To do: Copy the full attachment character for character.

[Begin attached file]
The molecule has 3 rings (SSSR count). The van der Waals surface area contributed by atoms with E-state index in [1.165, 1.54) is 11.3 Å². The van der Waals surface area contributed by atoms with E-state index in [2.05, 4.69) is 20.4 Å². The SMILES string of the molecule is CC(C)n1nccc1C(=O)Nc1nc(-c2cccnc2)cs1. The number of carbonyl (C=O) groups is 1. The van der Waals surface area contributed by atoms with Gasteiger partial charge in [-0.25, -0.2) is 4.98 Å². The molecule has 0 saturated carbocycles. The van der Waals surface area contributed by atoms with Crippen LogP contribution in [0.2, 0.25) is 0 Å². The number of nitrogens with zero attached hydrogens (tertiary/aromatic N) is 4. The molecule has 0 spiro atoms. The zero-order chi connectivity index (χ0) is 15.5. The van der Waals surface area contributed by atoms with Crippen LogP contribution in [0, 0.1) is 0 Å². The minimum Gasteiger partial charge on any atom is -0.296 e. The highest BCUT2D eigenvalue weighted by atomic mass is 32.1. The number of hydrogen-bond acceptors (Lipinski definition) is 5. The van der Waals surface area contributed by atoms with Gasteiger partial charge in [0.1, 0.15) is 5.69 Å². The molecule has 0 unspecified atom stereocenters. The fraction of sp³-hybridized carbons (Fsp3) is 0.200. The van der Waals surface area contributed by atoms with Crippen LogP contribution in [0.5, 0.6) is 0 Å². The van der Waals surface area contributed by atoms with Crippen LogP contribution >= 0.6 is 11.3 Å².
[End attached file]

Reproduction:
The molecule has 3 rings (SSSR count). The van der Waals surface area contributed by atoms with E-state index in [1.165, 1.54) is 11.3 Å². The van der Waals surface area contributed by atoms with E-state index in [2.05, 4.69) is 20.4 Å². The SMILES string of the molecule is CC(C)n1nccc1C(=O)Nc1nc(-c2cccnc2)cs1. The number of carbonyl (C=O) groups is 1. The van der Waals surface area contributed by atoms with Gasteiger partial charge in [-0.25, -0.2) is 4.98 Å². The molecule has 0 saturated carbocycles. The van der Waals surface area contributed by atoms with Crippen LogP contribution in [0.2, 0.25) is 0 Å². The number of nitrogens with zero attached hydrogens (tertiary/aromatic N) is 4. The molecule has 0 spiro atoms. The zero-order chi connectivity index (χ0) is 15.5. The van der Waals surface area contributed by atoms with Crippen LogP contribution in [0, 0.1) is 0 Å². The minimum Gasteiger partial charge on any atom is -0.296 e. The highest BCUT2D eigenvalue weighted by atomic mass is 32.1. The number of hydrogen-bond acceptors (Lipinski definition) is 5. The van der Waals surface area contributed by atoms with Gasteiger partial charge in [0.1, 0.15) is 5.69 Å². The molecule has 0 unspecified atom stereocenters. The fraction of sp³-hybridized carbons (Fsp3) is 0.200. The van der Waals surface area contributed by atoms with Crippen LogP contribution in [0.5, 0.6) is 0 Å². The van der Waals surface area contributed by atoms with Crippen LogP contribution >= 0.6 is 11.3 Å².